Vancouver's NPA ruled the city for the better part of 70 years for a few reasons.
First and foremost, it presented itself as a "nonpartisan" organization, even when this wasn't really true.
Secondly, its mayors were all well-known politicians with elected experience before winning the top job.
Thirdly, when it was most successful, it presented the impression that it had recruited the very best possible candidates to act in the city's best interest.
In the face of this, the left had serious challenges even gaining a toehold on council.
Things only began to change in the 1970s when TEAM, a.k.a. The Electors Action Movement, convinced the public that it had the best candidates and that they were going to act in the city's best interest.
In the early 1980s, the left gained momentum in Vancouver civic politics as the provincial government took a hard right turn under then premier Bill Bennett.
But the pendulum swung back to the NPA in the late 1980s and 1990s as it once again provided stable leadership with a largely trusted group of councillors. Gordon Campbell was a far less polarizing figure as mayor than he ever was as premier.
In those days, NPA councillors like George Puil and Gordon Price would hold intense debates in public over transportation and other issues. The NPA park board of the 1990s took the first steps toward limiting the Vancouver Aquarium's authority to do whatever it wanted with animals in Stanley Park.
It was a government that suited the mood of the city. No more so than when then mayor Philip Owen embraced a four-pillars approach to address illicit-drug addiction.
So why didn't the NPA continue along this moderate path? In part, because the millionaires and billionaires gradually gained more influence in the party's back rooms.
In 2011, developer Rob Macdonald donated a whopping $960,000 to the NPA in a futile quest to have former councillor Suzanne Anton elected mayor. She had previously been a centrist politician.
But in the 2011 campaign, she started slamming back-yard chickens and ridiculing Vision Vancouver's bike lanes. Not coincidentally, these bike lanes were loathed by Macdonald and another multimillionaire NPA supporter, Peter Brown. The NPA was trounced for the second straight election.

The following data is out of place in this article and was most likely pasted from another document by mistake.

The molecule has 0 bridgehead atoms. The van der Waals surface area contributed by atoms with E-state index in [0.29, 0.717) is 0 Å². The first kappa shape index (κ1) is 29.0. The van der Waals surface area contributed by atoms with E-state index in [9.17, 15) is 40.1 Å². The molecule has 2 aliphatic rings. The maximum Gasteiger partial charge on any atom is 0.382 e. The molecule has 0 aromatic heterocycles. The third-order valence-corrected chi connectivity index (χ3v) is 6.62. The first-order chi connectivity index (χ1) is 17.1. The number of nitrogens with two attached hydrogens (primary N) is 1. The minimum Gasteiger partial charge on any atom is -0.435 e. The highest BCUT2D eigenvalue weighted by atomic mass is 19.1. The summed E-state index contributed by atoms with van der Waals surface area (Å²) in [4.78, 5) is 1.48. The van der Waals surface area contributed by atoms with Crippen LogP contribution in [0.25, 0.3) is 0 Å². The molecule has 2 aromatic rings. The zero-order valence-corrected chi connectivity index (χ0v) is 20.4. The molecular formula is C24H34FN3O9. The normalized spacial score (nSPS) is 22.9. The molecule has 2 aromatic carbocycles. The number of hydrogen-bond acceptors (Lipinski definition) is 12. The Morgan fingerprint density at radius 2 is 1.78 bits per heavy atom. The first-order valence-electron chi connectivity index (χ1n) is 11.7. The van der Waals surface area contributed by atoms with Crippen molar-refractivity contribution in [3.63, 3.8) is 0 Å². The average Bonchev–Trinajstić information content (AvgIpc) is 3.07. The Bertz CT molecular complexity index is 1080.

In 2014, Rocky Mountaineer railway owner Peter Armstrong, then the NPA president, promoted journalist Kirk LaPointe as the party's standard bearer. Armstrong gave $470,000 to the party through his company and in personal contributions.
Other financial supporters were Brown, an investment tycoon and Fraser Institute chairman, as well as his friend, wealthy developer and long-time Fraser Institute director Hassan Khosrowshahi.
LaPointe had no elected experience. Because he wasn't completely up to speed on the issues, he tried to win by painting Vision Vancouver as corrupt.
The NPA lost for the third straight time in 2014.
Four years later, Armstrong has found another mayoral candidate without any political experience to run for mayor with the NPA. His name is Ken Sim and he has been a successful entrepreneur. Billionaire real-estate magnate Chip Wilson is also in Sim's camp.
Sim has been practically invisible since he was nominated in early June. Perhaps he's holed up in the NPA's new and spacious office at Ontario and Broadway studying council policies in advance of getting out in public.
Soon, the NPA is going to unveil a slate of candidates. I expect that there won't be a public nomination meeting. The backroom operators, not the members, will likely decide whose names will be on the ballot.
One former NPA candidate who's popular in the LGBT and arts communities, Rob McDowell, announced last night that he's running as an independent. Presumably, the NPA brass didn't think he was sufficiently right wing.
One source, who requested anonymity, claimed that McDowell was initially on the NPA slate on Saturday (July 28) but was taken off the slate by Monday. Earlier this month, McDowell was hanging out with other NPA types at the party's booth at the West 4th Khatsahlano Street Party.
Another person who was previously going to seek an NPA nomination, video-game developer Adrian Crook, is also planning to run for council as an independent.
The son of a former Vancouver police homicide investigator, Crook has quite a following among those who want greater densification of single-family neighbourhoods.
Then, of course, there's the spurned NPA councillor, Hector Bremner, who's running for mayor with Yes Vancouver. An impressive slate of political newcomers have been acclaimed to run with him. There's a chance that Yes Vancouver could leave the NPA in the dust much like TEAM obliterated the NPA in the 1970s.
If the NPA doesn't hold a nomination meeting, it's going to be easy for its opponents to characterize it as the billionaires' party.
There's more than enough evidence from previous elections to drive this point home. And that could be political poison going into the fall campaign.
Right now, Sim appears to be doing okay in the polls, but that's before his opponents have had a chance to frame him and his party in the minds of the public.
Do Vancouverites really want Peter Armstrong or Chip Wilson running their city?
Sim is going to need to come up with a decent response to that question because it's surely going to be asked of him in upcoming mayoral-candidate debates.